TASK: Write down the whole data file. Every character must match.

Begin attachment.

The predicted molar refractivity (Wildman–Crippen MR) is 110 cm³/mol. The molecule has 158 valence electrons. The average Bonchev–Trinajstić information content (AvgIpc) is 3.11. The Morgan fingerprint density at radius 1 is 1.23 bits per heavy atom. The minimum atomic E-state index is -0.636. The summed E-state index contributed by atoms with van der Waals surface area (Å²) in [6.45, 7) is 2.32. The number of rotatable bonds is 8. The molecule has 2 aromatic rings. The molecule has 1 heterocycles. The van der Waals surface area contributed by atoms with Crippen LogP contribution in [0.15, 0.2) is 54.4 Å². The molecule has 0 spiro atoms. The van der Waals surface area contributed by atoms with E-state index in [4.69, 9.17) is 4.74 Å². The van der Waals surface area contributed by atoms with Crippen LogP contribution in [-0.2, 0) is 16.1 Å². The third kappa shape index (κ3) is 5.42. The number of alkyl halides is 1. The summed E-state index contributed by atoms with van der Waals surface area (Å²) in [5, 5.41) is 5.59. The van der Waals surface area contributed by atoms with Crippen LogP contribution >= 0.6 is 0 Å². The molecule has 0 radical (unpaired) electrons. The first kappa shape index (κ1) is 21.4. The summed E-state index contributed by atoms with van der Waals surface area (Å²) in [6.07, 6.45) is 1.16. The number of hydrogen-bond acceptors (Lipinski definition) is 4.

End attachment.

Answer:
The predicted molar refractivity (Wildman–Crippen MR) is 110 cm³/mol. The molecule has 158 valence electrons. The average Bonchev–Trinajstić information content (AvgIpc) is 3.11. The Morgan fingerprint density at radius 1 is 1.23 bits per heavy atom. The minimum atomic E-state index is -0.636. The summed E-state index contributed by atoms with van der Waals surface area (Å²) in [6.45, 7) is 2.32. The number of rotatable bonds is 8. The molecule has 2 aromatic rings. The molecule has 1 heterocycles. The van der Waals surface area contributed by atoms with Crippen LogP contribution in [0.15, 0.2) is 54.4 Å². The molecule has 0 spiro atoms. The van der Waals surface area contributed by atoms with E-state index in [4.69, 9.17) is 4.74 Å². The van der Waals surface area contributed by atoms with Crippen LogP contribution in [-0.2, 0) is 16.1 Å². The third kappa shape index (κ3) is 5.42. The number of alkyl halides is 1. The summed E-state index contributed by atoms with van der Waals surface area (Å²) in [5, 5.41) is 5.59. The van der Waals surface area contributed by atoms with Crippen LogP contribution >= 0.6 is 0 Å². The molecule has 0 radical (unpaired) electrons. The first kappa shape index (κ1) is 21.4. The summed E-state index contributed by atoms with van der Waals surface area (Å²) in [6.07, 6.45) is 1.16. The number of hydrogen-bond acceptors (Lipinski definition) is 4.